Simon Dixon: Automatic music transcription and music understanding

Simon Dixon: Automatic music transcription and music understanding

A Distinguished Lecture from Simon Dixon, Professor at Queen Mary University of London, UK

The lecture will take place in TANNA SCHULICH HALL, followed by a wine and cheese reception in the lobby of the Elizabeth Wirth Music Building. This event is free and open to the general public. 

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Automatic music transcription is the task of creating a score representation (for example in Western common music notation) from an audio recording or live audio stream. Although research on this topic spans almost 50 years, progress in the last few years has been quite remarkable. The field has moved from a situation where data was scarce, methods were ad hoc, and there were no standard methodologies or datasets for comparing competing approaches, to the current state where data-rich models are trained and tested on standard benchmark datasets. Various transcription tasks are addressed, such as transcription of a single or multiple simultaneous instruments, and transcription of the main melody or the bass line, the chords or the lyrics. After discussing some of the methods we have developed and used for music transcription, I will give examples of the application of this technology for understanding human music-making, such as analysis of melodic patterns in jazz improvisation and of expressive timing in classical and jazz performance.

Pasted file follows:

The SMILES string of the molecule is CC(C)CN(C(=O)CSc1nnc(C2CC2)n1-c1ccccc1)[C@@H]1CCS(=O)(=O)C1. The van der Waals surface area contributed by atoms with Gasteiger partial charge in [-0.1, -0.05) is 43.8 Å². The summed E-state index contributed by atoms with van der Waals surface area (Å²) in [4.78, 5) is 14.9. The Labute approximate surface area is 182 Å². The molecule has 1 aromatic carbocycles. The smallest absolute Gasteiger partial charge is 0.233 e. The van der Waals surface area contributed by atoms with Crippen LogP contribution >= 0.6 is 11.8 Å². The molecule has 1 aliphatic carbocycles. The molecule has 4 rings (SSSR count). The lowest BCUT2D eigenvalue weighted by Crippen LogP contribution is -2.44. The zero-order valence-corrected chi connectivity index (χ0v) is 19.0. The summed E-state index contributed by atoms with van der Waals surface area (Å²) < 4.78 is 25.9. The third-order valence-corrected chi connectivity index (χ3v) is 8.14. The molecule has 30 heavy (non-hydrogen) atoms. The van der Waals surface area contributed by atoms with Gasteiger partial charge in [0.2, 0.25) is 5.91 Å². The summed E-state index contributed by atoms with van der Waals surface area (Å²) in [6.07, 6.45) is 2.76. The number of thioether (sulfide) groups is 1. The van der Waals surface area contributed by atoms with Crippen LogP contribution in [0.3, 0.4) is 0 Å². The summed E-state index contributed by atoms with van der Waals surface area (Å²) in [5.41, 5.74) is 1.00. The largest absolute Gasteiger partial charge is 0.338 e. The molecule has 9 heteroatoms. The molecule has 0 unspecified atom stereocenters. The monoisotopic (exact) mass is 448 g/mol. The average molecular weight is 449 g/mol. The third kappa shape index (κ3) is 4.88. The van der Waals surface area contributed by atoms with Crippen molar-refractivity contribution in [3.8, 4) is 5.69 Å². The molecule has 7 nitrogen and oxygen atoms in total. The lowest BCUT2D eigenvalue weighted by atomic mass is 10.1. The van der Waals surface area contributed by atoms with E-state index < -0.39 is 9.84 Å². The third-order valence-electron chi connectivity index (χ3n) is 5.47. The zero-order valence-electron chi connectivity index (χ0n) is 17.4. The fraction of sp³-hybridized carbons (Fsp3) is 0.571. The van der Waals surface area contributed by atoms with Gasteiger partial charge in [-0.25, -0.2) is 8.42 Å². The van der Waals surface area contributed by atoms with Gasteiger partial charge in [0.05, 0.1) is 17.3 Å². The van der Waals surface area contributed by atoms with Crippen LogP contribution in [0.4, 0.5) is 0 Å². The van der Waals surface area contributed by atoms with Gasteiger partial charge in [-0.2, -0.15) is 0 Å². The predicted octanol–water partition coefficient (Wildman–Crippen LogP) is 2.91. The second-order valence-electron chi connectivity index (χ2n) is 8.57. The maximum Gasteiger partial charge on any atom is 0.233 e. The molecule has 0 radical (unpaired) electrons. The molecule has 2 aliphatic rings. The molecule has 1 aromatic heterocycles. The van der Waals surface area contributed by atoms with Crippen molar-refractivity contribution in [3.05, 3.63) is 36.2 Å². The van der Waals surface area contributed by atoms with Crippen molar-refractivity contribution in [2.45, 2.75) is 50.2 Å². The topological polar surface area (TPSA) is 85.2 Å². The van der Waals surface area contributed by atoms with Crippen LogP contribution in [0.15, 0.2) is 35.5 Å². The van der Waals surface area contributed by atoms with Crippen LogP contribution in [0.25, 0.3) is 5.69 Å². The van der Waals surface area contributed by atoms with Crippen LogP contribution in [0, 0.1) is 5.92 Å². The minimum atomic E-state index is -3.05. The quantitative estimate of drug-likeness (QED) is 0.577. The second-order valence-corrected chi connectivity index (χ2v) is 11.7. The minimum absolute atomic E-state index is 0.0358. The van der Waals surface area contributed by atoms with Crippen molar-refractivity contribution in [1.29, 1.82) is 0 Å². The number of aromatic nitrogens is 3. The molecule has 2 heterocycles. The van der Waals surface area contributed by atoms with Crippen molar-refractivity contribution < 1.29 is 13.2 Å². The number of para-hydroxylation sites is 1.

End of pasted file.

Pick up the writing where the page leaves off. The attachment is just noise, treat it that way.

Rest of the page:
Prof. Simon Dixon is Director of the UKRI Centre for Doctoral Training in Artificial Intelligence and Music (2019-2027) and Deputy Director of the Centre for Digital Music (2015-) at Queen Mary University of London. He has a PhD in Computer Science and LMusA diploma in Classical Guitar. He has 25 years of research experience and has published over 250 papers in the area of music informatics, including work on high-level music signal analysis, computational modelling of musical knowledge and the study of musical performance. He was President of the International Society for Music Information Retrieval (ISMIR), is founding Editor-in-Chief of the Transactions of ISMIR, and member of the EPSRC Peer Review College. He has been PI on grants from UKRI (EPSRC, ESRC, AHRC), the European Commission (H2020, FP7), JISC, Innovate UK, and industry-funded projects.